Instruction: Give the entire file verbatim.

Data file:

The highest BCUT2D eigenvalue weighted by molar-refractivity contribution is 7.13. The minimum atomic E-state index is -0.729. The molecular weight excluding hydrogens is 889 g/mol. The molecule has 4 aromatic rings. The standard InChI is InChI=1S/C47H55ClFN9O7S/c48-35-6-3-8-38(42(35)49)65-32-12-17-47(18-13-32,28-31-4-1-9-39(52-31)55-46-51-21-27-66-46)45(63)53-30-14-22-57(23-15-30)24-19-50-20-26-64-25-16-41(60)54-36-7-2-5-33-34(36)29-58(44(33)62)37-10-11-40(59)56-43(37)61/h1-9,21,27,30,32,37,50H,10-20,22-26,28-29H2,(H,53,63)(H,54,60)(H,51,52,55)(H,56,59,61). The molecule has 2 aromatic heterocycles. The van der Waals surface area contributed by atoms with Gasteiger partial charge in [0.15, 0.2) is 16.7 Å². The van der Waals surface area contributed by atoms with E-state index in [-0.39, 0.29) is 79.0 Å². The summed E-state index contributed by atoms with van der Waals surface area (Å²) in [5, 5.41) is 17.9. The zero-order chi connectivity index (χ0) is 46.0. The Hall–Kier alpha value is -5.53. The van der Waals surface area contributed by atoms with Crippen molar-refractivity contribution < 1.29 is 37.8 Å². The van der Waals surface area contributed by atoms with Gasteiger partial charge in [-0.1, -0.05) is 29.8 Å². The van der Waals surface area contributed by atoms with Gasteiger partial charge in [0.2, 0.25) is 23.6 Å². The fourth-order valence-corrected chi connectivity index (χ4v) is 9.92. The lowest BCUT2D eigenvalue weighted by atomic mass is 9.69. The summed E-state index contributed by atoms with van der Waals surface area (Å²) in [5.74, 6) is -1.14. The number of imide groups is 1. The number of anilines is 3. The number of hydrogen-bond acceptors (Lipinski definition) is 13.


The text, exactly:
The highest BCUT2D eigenvalue weighted by molar-refractivity contribution is 7.13. The minimum atomic E-state index is -0.729. The molecular weight excluding hydrogens is 889 g/mol. The molecule has 4 aromatic rings. The standard InChI is InChI=1S/C47H55ClFN9O7S/c48-35-6-3-8-38(42(35)49)65-32-12-17-47(18-13-32,28-31-4-1-9-39(52-31)55-46-51-21-27-66-46)45(63)53-30-14-22-57(23-15-30)24-19-50-20-26-64-25-16-41(60)54-36-7-2-5-33-34(36)29-58(44(33)62)37-10-11-40(59)56-43(37)61/h1-9,21,27,30,32,37,50H,10-20,22-26,28-29H2,(H,53,63)(H,54,60)(H,51,52,55)(H,56,59,61). The molecule has 2 aromatic heterocycles. The van der Waals surface area contributed by atoms with Gasteiger partial charge in [0.15, 0.2) is 16.7 Å². The van der Waals surface area contributed by atoms with E-state index in [-0.39, 0.29) is 79.0 Å². The summed E-state index contributed by atoms with van der Waals surface area (Å²) in [5, 5.41) is 17.9. The zero-order chi connectivity index (χ0) is 46.0. The Hall–Kier alpha value is -5.53. The van der Waals surface area contributed by atoms with Crippen molar-refractivity contribution < 1.29 is 37.8 Å². The van der Waals surface area contributed by atoms with Gasteiger partial charge in [-0.1, -0.05) is 29.8 Å². The van der Waals surface area contributed by atoms with Gasteiger partial charge in [0.2, 0.25) is 23.6 Å². The fourth-order valence-corrected chi connectivity index (χ4v) is 9.92. The lowest BCUT2D eigenvalue weighted by atomic mass is 9.69. The summed E-state index contributed by atoms with van der Waals surface area (Å²) in [5.74, 6) is -1.14. The number of imide groups is 1. The number of anilines is 3. The number of hydrogen-bond acceptors (Lipinski definition) is 13.